Figure 9. Minority carriers density front surface illumination: D = 26 cm2/s; L = 0.01 cm; Sj = 106 cm/s; Sb = 105 cm/s; Sbg = 106 cm/s.
When Sbg = 0, there are no losses by recombination at the grains boundaries. The photogenerated carrier’s density is more important. When Sgb increases, the recombination becomes more important and the carrier’s density decreases. We can note that at the grains boundaries (borders y = 0 and y = H2), the carriers density is weak. That is more and more remarkable when Sgb increases  .
When Sbg reaches the value of Sj = 106 cm/s, the carriers density becomes null at the boundaries.
Figure 10 and Figure 11 below represent the photogenereted minority carriers densities according to the base depth, with a boundary recombination velocity Sgb = 105 cm/s, and the junction recombination velocity Sj, respectively equal to 104 cm/s and 105 cm/s. The effects of Sj are definitely observable on these curves. That permits us to note the
Figure 10. Minority carriers density front surface illumination: D = 26 cm2/s; L = 0.01 cm; Sj = 104 cm/s; Sb = 105 cm/s; Sbg = 105 cm/s.
Figure 11. Minority carriers density front surface illumination: D = 26 cm2/s; L = 0.01 cm; Sj = 104 cm/s; Sb = 105 cm/s; Sbg = 105 cm/s.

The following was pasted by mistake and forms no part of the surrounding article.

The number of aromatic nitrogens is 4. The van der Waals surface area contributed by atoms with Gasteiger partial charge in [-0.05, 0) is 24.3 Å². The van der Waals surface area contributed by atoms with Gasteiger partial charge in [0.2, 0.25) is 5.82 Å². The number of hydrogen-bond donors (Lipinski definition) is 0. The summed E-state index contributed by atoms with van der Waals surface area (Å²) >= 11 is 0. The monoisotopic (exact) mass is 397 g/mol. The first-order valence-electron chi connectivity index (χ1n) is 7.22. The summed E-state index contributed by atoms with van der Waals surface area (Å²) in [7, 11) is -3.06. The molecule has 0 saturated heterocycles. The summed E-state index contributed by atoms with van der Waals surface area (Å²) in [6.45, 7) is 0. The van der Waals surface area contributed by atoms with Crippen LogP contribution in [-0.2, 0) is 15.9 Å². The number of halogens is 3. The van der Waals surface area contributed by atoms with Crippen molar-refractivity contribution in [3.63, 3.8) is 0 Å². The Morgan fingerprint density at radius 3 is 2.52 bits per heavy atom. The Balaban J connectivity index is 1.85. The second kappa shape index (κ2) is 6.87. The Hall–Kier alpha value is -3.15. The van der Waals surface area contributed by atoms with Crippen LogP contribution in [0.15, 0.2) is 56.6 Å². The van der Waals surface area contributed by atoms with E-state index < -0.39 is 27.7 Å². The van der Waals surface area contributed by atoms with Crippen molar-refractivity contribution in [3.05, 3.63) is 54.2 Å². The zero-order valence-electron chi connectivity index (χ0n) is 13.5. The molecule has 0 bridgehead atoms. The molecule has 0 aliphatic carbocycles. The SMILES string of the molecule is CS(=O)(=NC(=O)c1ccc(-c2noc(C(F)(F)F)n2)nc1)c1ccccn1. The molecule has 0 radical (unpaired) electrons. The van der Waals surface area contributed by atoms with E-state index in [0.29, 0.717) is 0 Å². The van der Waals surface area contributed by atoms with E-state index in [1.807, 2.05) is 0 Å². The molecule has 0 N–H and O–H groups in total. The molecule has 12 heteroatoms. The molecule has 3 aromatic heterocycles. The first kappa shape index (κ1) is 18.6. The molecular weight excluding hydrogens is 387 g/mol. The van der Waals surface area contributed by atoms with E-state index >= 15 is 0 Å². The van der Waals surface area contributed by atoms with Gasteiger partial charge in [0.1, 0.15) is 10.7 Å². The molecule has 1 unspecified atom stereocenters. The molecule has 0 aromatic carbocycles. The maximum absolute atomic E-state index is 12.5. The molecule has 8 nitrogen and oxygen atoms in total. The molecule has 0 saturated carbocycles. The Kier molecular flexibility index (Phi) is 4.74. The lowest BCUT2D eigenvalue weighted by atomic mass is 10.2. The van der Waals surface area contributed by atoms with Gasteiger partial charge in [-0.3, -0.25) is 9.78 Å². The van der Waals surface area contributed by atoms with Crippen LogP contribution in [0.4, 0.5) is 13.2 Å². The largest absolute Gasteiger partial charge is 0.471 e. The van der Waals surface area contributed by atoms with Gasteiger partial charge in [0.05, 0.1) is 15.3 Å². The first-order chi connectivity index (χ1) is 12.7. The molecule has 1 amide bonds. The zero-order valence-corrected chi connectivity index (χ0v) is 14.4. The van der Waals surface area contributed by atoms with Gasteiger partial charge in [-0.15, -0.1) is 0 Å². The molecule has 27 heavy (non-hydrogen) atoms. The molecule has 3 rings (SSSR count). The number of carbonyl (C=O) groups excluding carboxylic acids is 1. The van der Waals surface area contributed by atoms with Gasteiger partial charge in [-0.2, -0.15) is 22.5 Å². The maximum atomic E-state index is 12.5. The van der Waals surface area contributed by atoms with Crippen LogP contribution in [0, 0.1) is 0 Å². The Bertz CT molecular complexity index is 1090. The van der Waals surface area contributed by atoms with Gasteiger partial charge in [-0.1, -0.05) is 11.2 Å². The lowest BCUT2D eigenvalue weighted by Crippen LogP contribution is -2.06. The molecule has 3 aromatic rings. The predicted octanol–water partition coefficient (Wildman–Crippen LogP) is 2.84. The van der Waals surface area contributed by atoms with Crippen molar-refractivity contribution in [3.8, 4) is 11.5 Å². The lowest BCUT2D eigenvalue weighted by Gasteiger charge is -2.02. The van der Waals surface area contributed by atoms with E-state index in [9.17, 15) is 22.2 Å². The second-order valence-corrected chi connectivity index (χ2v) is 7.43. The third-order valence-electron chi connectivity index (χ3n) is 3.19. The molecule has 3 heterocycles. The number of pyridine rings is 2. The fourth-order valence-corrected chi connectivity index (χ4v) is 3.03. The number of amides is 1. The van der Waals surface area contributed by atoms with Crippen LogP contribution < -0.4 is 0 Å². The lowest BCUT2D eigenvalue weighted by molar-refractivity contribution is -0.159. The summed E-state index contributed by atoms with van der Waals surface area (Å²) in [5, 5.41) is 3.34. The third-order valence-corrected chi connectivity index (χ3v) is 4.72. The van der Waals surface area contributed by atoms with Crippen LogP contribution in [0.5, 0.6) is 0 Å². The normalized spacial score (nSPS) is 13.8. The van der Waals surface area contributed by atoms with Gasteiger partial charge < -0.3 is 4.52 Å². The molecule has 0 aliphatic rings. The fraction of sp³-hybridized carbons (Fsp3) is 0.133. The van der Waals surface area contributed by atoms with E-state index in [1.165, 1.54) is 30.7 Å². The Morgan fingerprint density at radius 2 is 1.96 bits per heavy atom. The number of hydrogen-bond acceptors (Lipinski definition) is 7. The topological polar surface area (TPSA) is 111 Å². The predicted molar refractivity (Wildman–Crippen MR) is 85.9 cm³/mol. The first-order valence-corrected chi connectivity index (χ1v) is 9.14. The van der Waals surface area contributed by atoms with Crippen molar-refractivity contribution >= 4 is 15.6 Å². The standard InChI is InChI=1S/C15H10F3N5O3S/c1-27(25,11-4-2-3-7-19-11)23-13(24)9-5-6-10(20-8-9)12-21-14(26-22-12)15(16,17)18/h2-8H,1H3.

widening of the space charge region ZCE and the reduction, even the cancellation of the carriers density at y = 0 and y = H2 planes boundary. These profiles of the carrier’s density permit to highlight the recombination phenomenon which is an important one in the solar cells operation  .
The same effects are observed when the solar cell is illuminated on the back surface as illustrated in Figure 12 for the same value of Sbg = 105 cm/s.
3.3. Photocurrent Density
The photocurrent density is determined starting from Equation (21). We have repre- sented it in Figure 13, versus the junction recombination velocity Sj, for various values of Sgb.
As waited, when Sj is equal to zero, the photocurrent density is null. When the junction recombination velocity Sj increases, the photocurrent density increases and is saturated when Sj reaches a critical value, corresponding to the short-circuit operation of the solar cell.
When the junction recombination velocity Sj is close to zero, the photocurrent density is null. That corresponds to the open-circuit operation of the solar cell. While when Sj is very large, the photocurrent density is constant and equal to the short-circuit current. We can also note that the open circuit or the short-circuit operation depends to the boundary recombination velocity Sgb. That is due to the fact that when Sgb is higher, losses by recombination are important.
The photovoltage is one of the characteristic elements of the solar cell. Using our numerical code, we have determined the photovoltage and represented it in Figure 14,